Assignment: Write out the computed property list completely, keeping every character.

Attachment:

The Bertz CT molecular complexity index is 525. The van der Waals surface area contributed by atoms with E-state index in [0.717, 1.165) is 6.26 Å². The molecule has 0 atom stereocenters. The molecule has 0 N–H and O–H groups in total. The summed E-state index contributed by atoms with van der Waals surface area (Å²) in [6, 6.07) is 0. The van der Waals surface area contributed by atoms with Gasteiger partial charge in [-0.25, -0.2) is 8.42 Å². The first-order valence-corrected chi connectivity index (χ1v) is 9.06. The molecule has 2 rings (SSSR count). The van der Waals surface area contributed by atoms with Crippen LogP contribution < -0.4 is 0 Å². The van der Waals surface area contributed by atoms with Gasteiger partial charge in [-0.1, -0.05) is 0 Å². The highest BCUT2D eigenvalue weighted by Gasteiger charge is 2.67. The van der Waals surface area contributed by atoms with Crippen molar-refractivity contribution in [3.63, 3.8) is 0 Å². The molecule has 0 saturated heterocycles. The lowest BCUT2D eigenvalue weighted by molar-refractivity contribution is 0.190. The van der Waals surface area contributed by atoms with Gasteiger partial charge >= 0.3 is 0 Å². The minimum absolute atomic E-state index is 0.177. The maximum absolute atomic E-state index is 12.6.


The Bertz CT molecular complexity index is 525. The van der Waals surface area contributed by atoms with E-state index in [0.717, 1.165) is 6.26 Å². The molecule has 0 atom stereocenters. The molecule has 0 N–H and O–H groups in total. The summed E-state index contributed by atoms with van der Waals surface area (Å²) in [6, 6.07) is 0. The van der Waals surface area contributed by atoms with Gasteiger partial charge in [-0.25, -0.2) is 8.42 Å². The first-order valence-corrected chi connectivity index (χ1v) is 9.06. The molecule has 2 rings (SSSR count). The van der Waals surface area contributed by atoms with Crippen LogP contribution < -0.4 is 0 Å². The van der Waals surface area contributed by atoms with Gasteiger partial charge in [-0.1, -0.05) is 0 Å². The highest BCUT2D eigenvalue weighted by Gasteiger charge is 2.67. The van der Waals surface area contributed by atoms with Crippen molar-refractivity contribution in [3.63, 3.8) is 0 Å². The molecule has 0 saturated heterocycles. The lowest BCUT2D eigenvalue weighted by molar-refractivity contribution is 0.190. The van der Waals surface area contributed by atoms with Gasteiger partial charge >= 0.3 is 0 Å². The minimum absolute atomic E-state index is 0.177. The maximum absolute atomic E-state index is 12.6.